Watch as Samson lives this out in Judges 16:25-28, “When they stood him among the pillars, 26 Samson said to the servant who held his hand, "Put me where I can feel the pillars that support the temple, so that I may lean against them." 27 Now the temple was crowded with men and women; all the rulers of the Philistines were there, and on the roof were about three thousand men and women watching Samson perform. 28 Then Samson prayed to the Lord, "O Sovereign Lord, remember me. O God, please strengthen me just once more…”


Isn’t that great? Samson realizes that he’s messed up, he’s blown it too many times to count, and he knows he doesn’t need multiple opportunities. He prays, “God all I need is one more chance. One more time. Give me your strength just once more.” You see, this is the biblical response, he’s broken, he’s at rock bottom, it’s no longer about Samson, but from this moment forward he’s giving it all to God. His prayer comes from a repentant heart, that God would use him once again, that he can honor God with his body just one more time. And Samson is publicly humiliated, nobody believes that there’s anything good in him, he’s been deserted, and he’s having this moment with God. And my prayer is that there are many here today who will cry out like Samson, “Just one more time, God just one more time, one more chance. Give me your strength so that I can use the rest of my life to bring you glory and praise.” And here’s why.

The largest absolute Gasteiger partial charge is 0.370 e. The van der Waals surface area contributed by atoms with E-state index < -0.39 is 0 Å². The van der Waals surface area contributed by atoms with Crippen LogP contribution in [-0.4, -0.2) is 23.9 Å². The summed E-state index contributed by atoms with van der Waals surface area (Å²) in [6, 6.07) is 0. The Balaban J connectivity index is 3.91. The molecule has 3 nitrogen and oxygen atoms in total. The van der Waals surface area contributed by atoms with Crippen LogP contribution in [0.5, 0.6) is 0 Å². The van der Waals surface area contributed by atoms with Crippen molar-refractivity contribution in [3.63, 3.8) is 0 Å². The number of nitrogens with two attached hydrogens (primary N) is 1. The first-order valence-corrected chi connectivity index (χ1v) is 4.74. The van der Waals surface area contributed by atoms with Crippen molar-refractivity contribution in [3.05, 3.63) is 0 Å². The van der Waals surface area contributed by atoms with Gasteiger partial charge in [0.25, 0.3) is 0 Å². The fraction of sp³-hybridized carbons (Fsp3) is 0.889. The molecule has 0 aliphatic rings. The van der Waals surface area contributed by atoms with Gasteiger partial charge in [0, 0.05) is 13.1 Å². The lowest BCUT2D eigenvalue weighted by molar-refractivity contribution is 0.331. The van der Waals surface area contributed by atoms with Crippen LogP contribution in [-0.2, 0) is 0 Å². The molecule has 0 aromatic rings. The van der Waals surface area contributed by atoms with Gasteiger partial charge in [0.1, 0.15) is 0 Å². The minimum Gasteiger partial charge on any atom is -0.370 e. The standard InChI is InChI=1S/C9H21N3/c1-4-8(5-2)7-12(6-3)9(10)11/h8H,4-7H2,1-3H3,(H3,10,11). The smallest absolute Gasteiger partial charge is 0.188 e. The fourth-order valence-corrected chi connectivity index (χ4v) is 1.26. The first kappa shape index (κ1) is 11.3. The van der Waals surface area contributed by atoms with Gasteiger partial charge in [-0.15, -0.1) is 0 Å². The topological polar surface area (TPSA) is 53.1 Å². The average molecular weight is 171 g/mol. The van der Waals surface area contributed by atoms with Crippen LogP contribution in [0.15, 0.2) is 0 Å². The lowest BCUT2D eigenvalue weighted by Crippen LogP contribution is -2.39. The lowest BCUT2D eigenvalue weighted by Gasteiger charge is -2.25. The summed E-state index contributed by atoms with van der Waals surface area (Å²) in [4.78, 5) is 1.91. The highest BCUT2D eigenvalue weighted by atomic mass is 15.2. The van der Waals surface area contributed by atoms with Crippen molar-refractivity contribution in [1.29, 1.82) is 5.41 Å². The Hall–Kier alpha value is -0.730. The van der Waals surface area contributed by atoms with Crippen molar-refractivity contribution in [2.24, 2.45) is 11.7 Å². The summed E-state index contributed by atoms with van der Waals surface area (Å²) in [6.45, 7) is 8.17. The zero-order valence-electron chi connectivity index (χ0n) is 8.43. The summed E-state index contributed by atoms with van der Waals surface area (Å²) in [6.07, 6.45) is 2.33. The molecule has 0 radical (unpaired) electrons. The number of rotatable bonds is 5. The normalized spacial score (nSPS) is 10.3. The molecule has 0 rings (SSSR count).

3. God Even Uses Our Failures


Remember from birth Samson had been set apart by God, he’d been empowered with supernatural strength to deliver the Israelites from the oppression of the Philistines. And even though Samson had failed time and time again God was still going to accomplish his purposes through Samson’s life. And as we look at verse 29 we see Samson pushing through his failure.


 “Then Samson reached toward the two central pillars on which the temple stood. Bracing himself against them, his right hand on the one and his left hand on the other, 30 Samson said, "Let me die with the Philistines!" Then he pushed with all his might, and down came the temple on the rulers and all the people in it. Thus he killed many more when he died than while he lived” (Judges 16:29-30).


One more time, Samson pushed with all of his might, the temple came crumbling down on all the people in it, and verse 30 says that he killed more men when he died than when he lived. And even though he has messed up like so many of us have messed up again and again and again, God used Samson, and God can still use you. You may have messed up, but it’s not over until it’s over. Today you’re not what you did, you are who God said you are, and if you’re not dead, you’re not done, because there’s still more in you. If you’re a Christian, you have the same Spirit that raised Christ from the dead living inside of you and so you may be down, but you’re not out. It’s not over until it’s over, because Romans 8:28 tells us, “We know that in all things God works for the good of those who love him, who have been called according to his purpose.”